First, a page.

I do not want to speak extensively on that subject that will be dealt with elsewhere, but I want to go to the next aspect of it.

Jobs, in turn, depend upon the state of the economy. You may be for jobs and I may be for jobs, but if the economy is not working, even to the extent that our dubious prosperity under American capitalism allows it to work, there will be no jobs.

There will be no jobs for the “superior” people, and if there are no jobs for the “superior” people, there will certainly be no jobs for the “inferior” people.

And the economy is in terrible shape. We are lagging behind this country, we are told, and we are lagging behind that country. In fact, sometimes the world seems to be divided between the US and the countries it is lagging behind. That’s how it is in a wealthy country like this, in an unimaginably wealthy country like this, where continual mass unemployment is made even weightier by the number of resolutions and promises to liquidate it which do not change the number of unemployed. And here’s where I see politics come in.

All important steps of progress in the US today, in so far as they depend upon government enactments, government initiatives, are stalled today, as yesterday, by the existence of the power of the great anonymous party in the US. That anonymous party which, though it submits no candidates formally to the electorate, is known more popularly – popularly? no, it is known more widely – as the Dixiecrat-Republican coalition.

It is not the whole evil in this country, but it is one of the most poisonous roots of the evil in this country. It is the prop, in turn of our two traditional big political parties in the US. It is the prop, in its own way, of the Administration and of the official opposition.

And existing side by side with it is an unutilised power of immense proportions, the political power of the Negro people in the US. This is not just 10% of the population, that statistic tells us nothing. It is a very important 10%, because it is a concentrated 10%.

It is 10% in the nation. But while it is not 10% in Wyoming, it is almost 50% in NY. It is not 10% of Kansas, of all such states which do not have such great importance, but it is 25% of Chicago, it is a third or so of St Louis, and so on and so forth throughout the country in the most important political and economic centres.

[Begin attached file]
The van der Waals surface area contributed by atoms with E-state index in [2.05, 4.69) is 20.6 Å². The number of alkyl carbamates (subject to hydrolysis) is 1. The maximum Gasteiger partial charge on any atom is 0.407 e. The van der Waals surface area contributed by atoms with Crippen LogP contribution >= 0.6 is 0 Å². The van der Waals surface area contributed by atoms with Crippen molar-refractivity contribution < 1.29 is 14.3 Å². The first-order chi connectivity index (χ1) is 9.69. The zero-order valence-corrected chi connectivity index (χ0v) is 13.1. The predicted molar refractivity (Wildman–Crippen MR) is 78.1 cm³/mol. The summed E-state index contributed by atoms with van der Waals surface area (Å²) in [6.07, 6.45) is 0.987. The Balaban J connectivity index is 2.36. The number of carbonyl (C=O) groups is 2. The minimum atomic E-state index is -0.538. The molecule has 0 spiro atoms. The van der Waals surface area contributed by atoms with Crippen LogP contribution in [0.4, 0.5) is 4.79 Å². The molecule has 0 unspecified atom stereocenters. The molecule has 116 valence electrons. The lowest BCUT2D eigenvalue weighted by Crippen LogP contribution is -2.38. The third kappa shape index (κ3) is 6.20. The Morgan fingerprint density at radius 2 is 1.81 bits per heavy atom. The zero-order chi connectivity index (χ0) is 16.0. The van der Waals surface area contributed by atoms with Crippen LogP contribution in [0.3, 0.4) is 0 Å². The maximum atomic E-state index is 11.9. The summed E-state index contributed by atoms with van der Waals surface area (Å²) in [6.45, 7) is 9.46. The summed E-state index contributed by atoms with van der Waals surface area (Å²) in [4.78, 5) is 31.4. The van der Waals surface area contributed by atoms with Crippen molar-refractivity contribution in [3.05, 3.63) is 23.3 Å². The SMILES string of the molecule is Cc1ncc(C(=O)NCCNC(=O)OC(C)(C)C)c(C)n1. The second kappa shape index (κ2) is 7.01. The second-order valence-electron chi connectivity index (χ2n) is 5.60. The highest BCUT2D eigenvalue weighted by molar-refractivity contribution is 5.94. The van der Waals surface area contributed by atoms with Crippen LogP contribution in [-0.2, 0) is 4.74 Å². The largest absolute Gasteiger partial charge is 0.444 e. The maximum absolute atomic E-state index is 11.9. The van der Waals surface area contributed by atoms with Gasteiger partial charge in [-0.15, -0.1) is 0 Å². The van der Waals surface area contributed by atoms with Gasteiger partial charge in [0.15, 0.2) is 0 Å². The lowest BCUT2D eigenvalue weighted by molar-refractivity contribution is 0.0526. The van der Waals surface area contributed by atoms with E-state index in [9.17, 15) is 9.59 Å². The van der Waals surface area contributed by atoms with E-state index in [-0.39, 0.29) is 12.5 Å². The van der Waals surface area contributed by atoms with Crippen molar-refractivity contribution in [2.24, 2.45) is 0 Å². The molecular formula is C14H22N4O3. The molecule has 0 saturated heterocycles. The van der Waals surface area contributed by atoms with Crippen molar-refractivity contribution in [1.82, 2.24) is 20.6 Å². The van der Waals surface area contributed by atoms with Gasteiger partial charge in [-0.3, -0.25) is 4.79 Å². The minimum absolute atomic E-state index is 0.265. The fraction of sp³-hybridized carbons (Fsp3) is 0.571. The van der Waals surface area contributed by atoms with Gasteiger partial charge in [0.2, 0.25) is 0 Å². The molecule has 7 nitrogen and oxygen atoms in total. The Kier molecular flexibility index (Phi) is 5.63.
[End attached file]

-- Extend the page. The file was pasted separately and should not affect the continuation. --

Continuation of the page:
It is a concentrated political power, and in many centres it can be the balance of political power.

I’d like to see, if I may intrude on this subject, I would like to see the Negro people in this country, starting with a few who speedily become the great number, become imbued with an active consciousness of their tremendous political power in American society, and of how greatly all political decisions made in this country are dependent on this power and how it is exercised. And I would like to see the adoption of a political strategy by the civil rights movement, and not by it alone, which starts by putting forth as its main slogan – not the only one, but the main slogan for the present period: Drive the Dixiecrats out of power in the United States!

I have my radical moments, you know, and I would go even further. I would say: drive them out of politics altogether. But I know that’s a very radical idea and I won’t insist on it.

I heard the Dixiecrat spokesman on TV in the very midst of the demonstration at Lincoln Memorial, a person whose name I don’t like to mention in polite and civilised society. He says he find nothing wrong in the country. Not that he has any prejudices against Negroies, but there’s nothing wrong, they enjoy the greatest freedom of any people in the entire world. Now, that man has a unman form, more or less, but since he is not a civilised person he should be removed from the field of politics. For by his own admission he does not understand the first thing about what is happening in this country, and a statesman or a representative has no right to occupy a public office unless he understands at least the first thing about what’s going on in the country. Drive the Dixiecrats out of power!

Now you may say: them alone? No. But from my teachers I learned the great, profound socialists and agricultural truth: every season has its vegetable. This season – drive the Dixiecrats out of power. If you succeed, and to the extent you succeed, in driving them out of power, you have broken the backbone of the Dixiecrat-Republican coalition. In itself, it is small. But due to the constellation of political forces in this country, it presents an enormous obstacle to all forms of social progress in this country.

Without the Dixiecrats, the Republicans, from the populous states of the Mid-west, from the mountains and from the deserts and from the rivers and all the other important population centres, have no significant political power in this country.

To smash the Dixiecrats will not only break the power of the coalition, it will break the backbone, as I understand it, of what is called, and this is the popular sociological term today, the power structure – I never heard this stuff when I was a kid, but it’s mighty popular now – it will break the backbone of the power structure in the United Startes. Its success will lift us all onto a new stage of political revolution in the land.

You may well ask: what about the North? There are no pronounced, conspicuous, influential Dixiecrats there. That’s true. But there are people who are in the same party as Dixiecrats. They are no Dixiecrats, they’re civilised people. But their civilisedness is kept under extreme control. They say: “We have our differences with our Southern brothers; they are Democrats of one kind, we of another; we cannot be held responsible for them, and on occasion we vote differently from them”.